Many scientific authors think that effective writing is based on a set of rules, such as proper grammar or word usage. But writing well is not simply about following rules. Writing well is about using a collection of skills and principles to write in a way that engages and informs readers.

Although many principles influence scientific writing, they are all led by one guiding principle: make the reader’s job easy.

This principle might sound simple. But making the reader’s job easy is hard. You need to craft a compelling story that engages readers. You need to select relevant content and structure it in a way that supports the story. You need to use clear language that your audience can easily understand. And you need to do all these things while ensuring the accuracy and integrity of the science. This is hard work.

What can you do to make your job easier?

Consider your audience

One important thing you can do is consider your audience. And not only who you think will read your work but also who you want to read your work. In a world with growing interdisciplinary research and declining scientific literacy, we need to write in a way that reaches a broader audience.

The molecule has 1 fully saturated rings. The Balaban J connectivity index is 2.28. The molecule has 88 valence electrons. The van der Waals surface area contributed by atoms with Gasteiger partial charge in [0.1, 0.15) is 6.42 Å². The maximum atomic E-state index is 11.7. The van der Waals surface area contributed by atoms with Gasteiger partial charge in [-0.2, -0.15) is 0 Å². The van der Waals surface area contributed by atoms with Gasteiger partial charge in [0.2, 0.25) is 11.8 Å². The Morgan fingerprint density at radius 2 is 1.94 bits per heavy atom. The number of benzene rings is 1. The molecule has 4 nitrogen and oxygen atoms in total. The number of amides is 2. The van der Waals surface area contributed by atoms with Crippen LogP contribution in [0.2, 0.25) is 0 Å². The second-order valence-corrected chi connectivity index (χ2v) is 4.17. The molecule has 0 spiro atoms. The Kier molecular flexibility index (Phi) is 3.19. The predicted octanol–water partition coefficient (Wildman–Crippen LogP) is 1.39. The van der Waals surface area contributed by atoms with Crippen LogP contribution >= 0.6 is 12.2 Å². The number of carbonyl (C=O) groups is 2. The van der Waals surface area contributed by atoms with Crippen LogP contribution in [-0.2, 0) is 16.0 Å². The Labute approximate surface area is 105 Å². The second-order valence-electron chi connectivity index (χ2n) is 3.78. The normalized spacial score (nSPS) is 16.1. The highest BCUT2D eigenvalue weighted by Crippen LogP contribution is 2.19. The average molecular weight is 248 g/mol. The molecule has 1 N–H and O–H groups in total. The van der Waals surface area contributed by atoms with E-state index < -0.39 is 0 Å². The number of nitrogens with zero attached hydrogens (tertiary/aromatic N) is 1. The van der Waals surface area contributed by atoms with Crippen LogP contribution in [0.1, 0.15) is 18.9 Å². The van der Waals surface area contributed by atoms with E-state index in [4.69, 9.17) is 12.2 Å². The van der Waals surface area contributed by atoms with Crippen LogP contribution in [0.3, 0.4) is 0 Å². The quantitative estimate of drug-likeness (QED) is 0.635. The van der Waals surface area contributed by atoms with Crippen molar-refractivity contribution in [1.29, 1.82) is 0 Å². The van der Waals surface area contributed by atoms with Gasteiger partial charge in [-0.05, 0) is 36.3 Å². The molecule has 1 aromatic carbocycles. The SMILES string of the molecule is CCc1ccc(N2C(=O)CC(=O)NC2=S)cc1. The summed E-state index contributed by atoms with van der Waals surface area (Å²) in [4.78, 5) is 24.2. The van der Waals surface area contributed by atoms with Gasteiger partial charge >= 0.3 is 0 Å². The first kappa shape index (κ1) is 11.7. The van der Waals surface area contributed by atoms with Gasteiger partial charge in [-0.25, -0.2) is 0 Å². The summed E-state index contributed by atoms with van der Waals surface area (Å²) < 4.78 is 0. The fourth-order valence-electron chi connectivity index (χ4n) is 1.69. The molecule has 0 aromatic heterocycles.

Keep it simple

Aim for simplicity in your writing. Write like you are talking to a stranger in an elevator. Break down complex ideas and apply plain language principles. Simplifying concepts and text is not about dumbing down ideas or language. It’s about communicating clearly and effectively.

Seek feedback

Enlist help with your writing. We all face the curse of knowledge—unknowingly assuming that our readers know what we know. In this way, we might unintentionally leave out information that is important for readers to understand. By working with a professional editor, asking colleagues to review your writing, or even asking friends and family to read your work, you can ensure that your writing is easy to understand.

Get training

Most scientific authors have had little—or even no—formal training in writing. But to write well, you need skills to help you get control of your writing. Read books on writing, everything from classic books that cover the fundamentals to books written specifically for scientific authors. Work with a writing coach. Participate in classes and workshops. Attend seminars. Take advantage of every opportunity you can to learn.

Commit to practicing

As you learn new skills, commit to practicing them. If you learn several things at once, pick one skill to focus on for a few weeks, and then pick another skill to practice for a few weeks. Only through diligent practice can you change your habits to improve your writing.

During the process, remember to be patient with yourself. Writing well takes time and effort. But small changes over time lead to big results.

The author offers editing, training, and coaching in scientific writing.

More Resources

A Lesson Learned the Hard Way

Avoiding Barriers Between Your Work and Your Reviewer

Friendly Advice from Your NIH Grant Reviewer

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